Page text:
In the 1970s, WSB-FM added some soft vocals to its beautiful music playlist. The ratio of vocals to instrumentals continued to increase until March 15, 1982, when the station formally switched to soft adult contemporary music and eliminated the instrumentals. In the 1980s, many FM stations were rounding off their dial positions on the air; WSB-FM stopped identifying itself as 98.5 and rounded it off to "99FM." In 1985, WSB-FM sued its soft AC competitor WLTA-FM, owned by Susquehanna Broadcasting, which had begun calling itself "Warm 99." Cox Broadcasting claimed trademark infringement, saying listeners would be confused with two Atlanta stations with similar formats using "99" as their dial position. Arbitron was having trouble crediting each station in the ratings because of the common use of "99."Cox v. Susquehanna Broadcasting became a landmark case in United States district court. The judge was handed a digital radio and asked to tune to 100.0 MHz, but there was no signal. To find the nearest station, he pressed the "Scan" button, and it stopped at 101.5 MHz (WKHX-FM). Next, he entered 99.0MHz, which, again, contained no signal. Scanning from there, the radio hit 99.7, WLTA's frequency. In his precedent-setting decision, the judge stated that on a radio dial "a radio station's frequency is its address" and one cannot trademark an address. On June 25, he ruled in favor of Warm 99. A short time later, WSB-FM began calling itself "B98.5FM".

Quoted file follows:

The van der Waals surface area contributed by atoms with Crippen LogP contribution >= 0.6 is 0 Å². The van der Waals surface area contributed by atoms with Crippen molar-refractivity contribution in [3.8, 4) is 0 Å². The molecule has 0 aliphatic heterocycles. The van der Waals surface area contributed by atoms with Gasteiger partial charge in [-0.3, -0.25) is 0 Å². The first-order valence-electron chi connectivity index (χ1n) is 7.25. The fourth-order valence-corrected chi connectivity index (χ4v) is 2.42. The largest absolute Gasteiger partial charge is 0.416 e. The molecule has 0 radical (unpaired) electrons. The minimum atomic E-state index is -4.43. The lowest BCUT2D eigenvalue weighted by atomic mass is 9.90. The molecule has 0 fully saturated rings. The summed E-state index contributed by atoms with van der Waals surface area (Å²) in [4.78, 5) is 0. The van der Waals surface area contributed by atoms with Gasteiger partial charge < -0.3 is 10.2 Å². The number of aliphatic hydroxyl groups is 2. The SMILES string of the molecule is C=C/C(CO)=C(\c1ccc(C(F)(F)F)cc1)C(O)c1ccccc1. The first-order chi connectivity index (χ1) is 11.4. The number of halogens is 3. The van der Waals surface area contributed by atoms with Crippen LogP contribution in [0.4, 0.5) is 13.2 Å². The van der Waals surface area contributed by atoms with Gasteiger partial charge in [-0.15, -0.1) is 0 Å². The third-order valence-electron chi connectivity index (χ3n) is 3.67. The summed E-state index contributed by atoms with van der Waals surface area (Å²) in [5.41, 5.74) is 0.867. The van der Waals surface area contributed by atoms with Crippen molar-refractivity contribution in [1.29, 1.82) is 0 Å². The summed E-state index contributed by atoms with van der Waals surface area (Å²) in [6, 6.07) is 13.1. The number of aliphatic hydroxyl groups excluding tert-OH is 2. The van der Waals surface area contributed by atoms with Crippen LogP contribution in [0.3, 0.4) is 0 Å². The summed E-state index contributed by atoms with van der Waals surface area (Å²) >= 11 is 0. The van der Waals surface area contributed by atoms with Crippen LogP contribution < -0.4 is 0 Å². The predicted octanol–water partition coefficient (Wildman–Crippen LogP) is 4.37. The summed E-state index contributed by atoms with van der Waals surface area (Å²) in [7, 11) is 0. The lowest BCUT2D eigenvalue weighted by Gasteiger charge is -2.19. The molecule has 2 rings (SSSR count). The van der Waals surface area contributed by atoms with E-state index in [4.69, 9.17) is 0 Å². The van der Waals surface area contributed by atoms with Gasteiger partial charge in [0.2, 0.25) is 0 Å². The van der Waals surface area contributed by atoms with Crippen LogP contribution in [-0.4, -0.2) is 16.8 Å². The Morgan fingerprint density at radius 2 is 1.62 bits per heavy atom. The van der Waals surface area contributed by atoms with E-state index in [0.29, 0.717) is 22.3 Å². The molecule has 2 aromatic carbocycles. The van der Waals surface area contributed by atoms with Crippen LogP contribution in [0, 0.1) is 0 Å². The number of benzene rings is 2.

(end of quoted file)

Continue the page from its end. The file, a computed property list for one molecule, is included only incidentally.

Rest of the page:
Competing with 94.9

 

Another former beautiful music station, WPCH, made the transition to Soft AC shortly after WSB-FM in the early 1980s. The two stations were locked in a battle for "at-work listeners" for two decades, with formats designed for workplace listening. WPCH, at various times, called itself "95 WPCH", "Peach 94.9", and "94.9 Lite FM," eventually switching its call letters to WLTMand then flipping to country music as WUBL in 2006.

 

DJs and programming changes

 

On December 29, 2006, WSB-FM became the Atlanta affiliate for the nationally syndicated Delilah show(which was previously broadcast on 94.9 Lite FM/Peach 94.9). Delilah was dropped from WSB-FM in December 2011. On July 1, 2008, Steve McCoy and Vikki Locke joined WSB-FM as the morning hosts after 17 years at Adult Top 40 station WSTR "Star 94." Steve McCoyleftin February 2010, and in March 2011, KellyStevens from the old "Kelly and Alpha" show rejoined the station and was paired with Vikki. During the spring of 2011, WSB-FM dropped music before 1980, more songs from the 2000s were added, and WSB-FM replaced "Atlanta's Best Variety of Soft Rock" positioning with "Your Favorites from the 80s, 90s, and Now," later shortened to "80s, 90s & Now".